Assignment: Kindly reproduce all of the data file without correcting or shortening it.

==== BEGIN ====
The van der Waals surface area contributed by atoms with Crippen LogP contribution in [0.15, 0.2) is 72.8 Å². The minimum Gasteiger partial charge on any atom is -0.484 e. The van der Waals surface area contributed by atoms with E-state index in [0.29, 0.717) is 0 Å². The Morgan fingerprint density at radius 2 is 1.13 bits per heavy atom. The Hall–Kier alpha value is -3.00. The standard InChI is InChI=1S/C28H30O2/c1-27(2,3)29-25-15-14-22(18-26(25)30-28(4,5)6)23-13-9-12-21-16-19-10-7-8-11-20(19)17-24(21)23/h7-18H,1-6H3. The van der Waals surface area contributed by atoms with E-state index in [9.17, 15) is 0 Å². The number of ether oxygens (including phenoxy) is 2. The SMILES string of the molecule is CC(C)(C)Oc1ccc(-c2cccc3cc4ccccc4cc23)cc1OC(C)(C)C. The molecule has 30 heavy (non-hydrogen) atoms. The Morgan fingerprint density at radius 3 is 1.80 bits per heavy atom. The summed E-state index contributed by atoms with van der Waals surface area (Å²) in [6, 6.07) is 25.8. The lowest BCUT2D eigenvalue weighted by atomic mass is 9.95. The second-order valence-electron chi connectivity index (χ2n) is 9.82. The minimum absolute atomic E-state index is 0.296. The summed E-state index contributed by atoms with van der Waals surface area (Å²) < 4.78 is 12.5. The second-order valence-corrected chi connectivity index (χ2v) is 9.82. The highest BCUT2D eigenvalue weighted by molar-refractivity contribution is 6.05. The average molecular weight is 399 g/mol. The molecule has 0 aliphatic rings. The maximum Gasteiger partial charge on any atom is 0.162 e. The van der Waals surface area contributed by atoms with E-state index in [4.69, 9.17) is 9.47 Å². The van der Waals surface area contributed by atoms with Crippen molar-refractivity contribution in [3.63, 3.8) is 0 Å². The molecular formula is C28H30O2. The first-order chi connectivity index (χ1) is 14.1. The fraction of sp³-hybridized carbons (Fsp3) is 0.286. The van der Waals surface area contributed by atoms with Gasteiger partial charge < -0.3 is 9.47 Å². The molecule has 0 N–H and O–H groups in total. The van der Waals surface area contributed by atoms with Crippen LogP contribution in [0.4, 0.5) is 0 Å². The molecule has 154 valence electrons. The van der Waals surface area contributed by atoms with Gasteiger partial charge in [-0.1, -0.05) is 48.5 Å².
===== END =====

The van der Waals surface area contributed by atoms with Crippen LogP contribution in [0.15, 0.2) is 72.8 Å². The minimum Gasteiger partial charge on any atom is -0.484 e. The van der Waals surface area contributed by atoms with E-state index in [0.29, 0.717) is 0 Å². The Morgan fingerprint density at radius 2 is 1.13 bits per heavy atom. The Hall–Kier alpha value is -3.00. The standard InChI is InChI=1S/C28H30O2/c1-27(2,3)29-25-15-14-22(18-26(25)30-28(4,5)6)23-13-9-12-21-16-19-10-7-8-11-20(19)17-24(21)23/h7-18H,1-6H3. The van der Waals surface area contributed by atoms with E-state index in [9.17, 15) is 0 Å². The number of ether oxygens (including phenoxy) is 2. The SMILES string of the molecule is CC(C)(C)Oc1ccc(-c2cccc3cc4ccccc4cc23)cc1OC(C)(C)C. The molecule has 30 heavy (non-hydrogen) atoms. The Morgan fingerprint density at radius 3 is 1.80 bits per heavy atom. The summed E-state index contributed by atoms with van der Waals surface area (Å²) in [6, 6.07) is 25.8. The lowest BCUT2D eigenvalue weighted by atomic mass is 9.95. The second-order valence-electron chi connectivity index (χ2n) is 9.82. The minimum absolute atomic E-state index is 0.296. The summed E-state index contributed by atoms with van der Waals surface area (Å²) < 4.78 is 12.5. The second-order valence-corrected chi connectivity index (χ2v) is 9.82. The highest BCUT2D eigenvalue weighted by molar-refractivity contribution is 6.05. The average molecular weight is 399 g/mol. The molecule has 0 aliphatic rings. The maximum Gasteiger partial charge on any atom is 0.162 e. The van der Waals surface area contributed by atoms with E-state index in [4.69, 9.17) is 9.47 Å². The van der Waals surface area contributed by atoms with Crippen molar-refractivity contribution in [3.63, 3.8) is 0 Å². The molecular formula is C28H30O2. The first-order chi connectivity index (χ1) is 14.1. The fraction of sp³-hybridized carbons (Fsp3) is 0.286. The van der Waals surface area contributed by atoms with Gasteiger partial charge < -0.3 is 9.47 Å². The molecule has 0 N–H and O–H groups in total. The van der Waals surface area contributed by atoms with Crippen LogP contribution in [0.4, 0.5) is 0 Å². The molecule has 154 valence electrons. The van der Waals surface area contributed by atoms with Gasteiger partial charge in [-0.1, -0.05) is 48.5 Å².